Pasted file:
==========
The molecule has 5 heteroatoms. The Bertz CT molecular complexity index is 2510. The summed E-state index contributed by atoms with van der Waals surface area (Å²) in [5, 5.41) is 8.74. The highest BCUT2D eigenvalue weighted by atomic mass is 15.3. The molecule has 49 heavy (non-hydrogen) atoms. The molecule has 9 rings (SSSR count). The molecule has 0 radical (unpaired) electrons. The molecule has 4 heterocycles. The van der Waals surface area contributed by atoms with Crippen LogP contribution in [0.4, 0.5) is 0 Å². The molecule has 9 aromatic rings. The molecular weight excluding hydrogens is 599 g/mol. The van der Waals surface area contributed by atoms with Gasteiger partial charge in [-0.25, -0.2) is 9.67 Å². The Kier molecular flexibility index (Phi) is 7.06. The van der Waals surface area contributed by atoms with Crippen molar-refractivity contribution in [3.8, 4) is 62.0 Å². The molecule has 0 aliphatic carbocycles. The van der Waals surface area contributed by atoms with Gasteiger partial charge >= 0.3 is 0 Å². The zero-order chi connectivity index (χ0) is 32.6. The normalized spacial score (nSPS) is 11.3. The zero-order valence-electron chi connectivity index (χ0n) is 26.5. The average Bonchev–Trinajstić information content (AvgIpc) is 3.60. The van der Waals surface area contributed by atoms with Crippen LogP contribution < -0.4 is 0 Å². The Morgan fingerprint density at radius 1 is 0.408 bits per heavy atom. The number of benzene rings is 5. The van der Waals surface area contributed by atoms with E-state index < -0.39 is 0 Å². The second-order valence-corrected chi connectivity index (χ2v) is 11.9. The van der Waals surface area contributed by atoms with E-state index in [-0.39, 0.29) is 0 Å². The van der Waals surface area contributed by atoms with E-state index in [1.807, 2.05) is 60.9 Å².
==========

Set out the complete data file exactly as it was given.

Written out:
The molecule has 5 heteroatoms. The Bertz CT molecular complexity index is 2510. The summed E-state index contributed by atoms with van der Waals surface area (Å²) in [5, 5.41) is 8.74. The highest BCUT2D eigenvalue weighted by atomic mass is 15.3. The molecule has 49 heavy (non-hydrogen) atoms. The molecule has 9 rings (SSSR count). The molecule has 0 radical (unpaired) electrons. The molecule has 4 heterocycles. The van der Waals surface area contributed by atoms with Crippen LogP contribution in [0.4, 0.5) is 0 Å². The molecule has 9 aromatic rings. The molecular weight excluding hydrogens is 599 g/mol. The van der Waals surface area contributed by atoms with Gasteiger partial charge in [-0.25, -0.2) is 9.67 Å². The Kier molecular flexibility index (Phi) is 7.06. The van der Waals surface area contributed by atoms with Crippen molar-refractivity contribution in [3.8, 4) is 62.0 Å². The molecule has 0 aliphatic carbocycles. The van der Waals surface area contributed by atoms with Gasteiger partial charge >= 0.3 is 0 Å². The zero-order chi connectivity index (χ0) is 32.6. The normalized spacial score (nSPS) is 11.3. The zero-order valence-electron chi connectivity index (χ0n) is 26.5. The average Bonchev–Trinajstić information content (AvgIpc) is 3.60. The van der Waals surface area contributed by atoms with Crippen LogP contribution < -0.4 is 0 Å². The Morgan fingerprint density at radius 1 is 0.408 bits per heavy atom. The number of benzene rings is 5. The van der Waals surface area contributed by atoms with E-state index < -0.39 is 0 Å². The second-order valence-corrected chi connectivity index (χ2v) is 11.9. The van der Waals surface area contributed by atoms with E-state index in [-0.39, 0.29) is 0 Å². The van der Waals surface area contributed by atoms with E-state index in [1.807, 2.05) is 60.9 Å².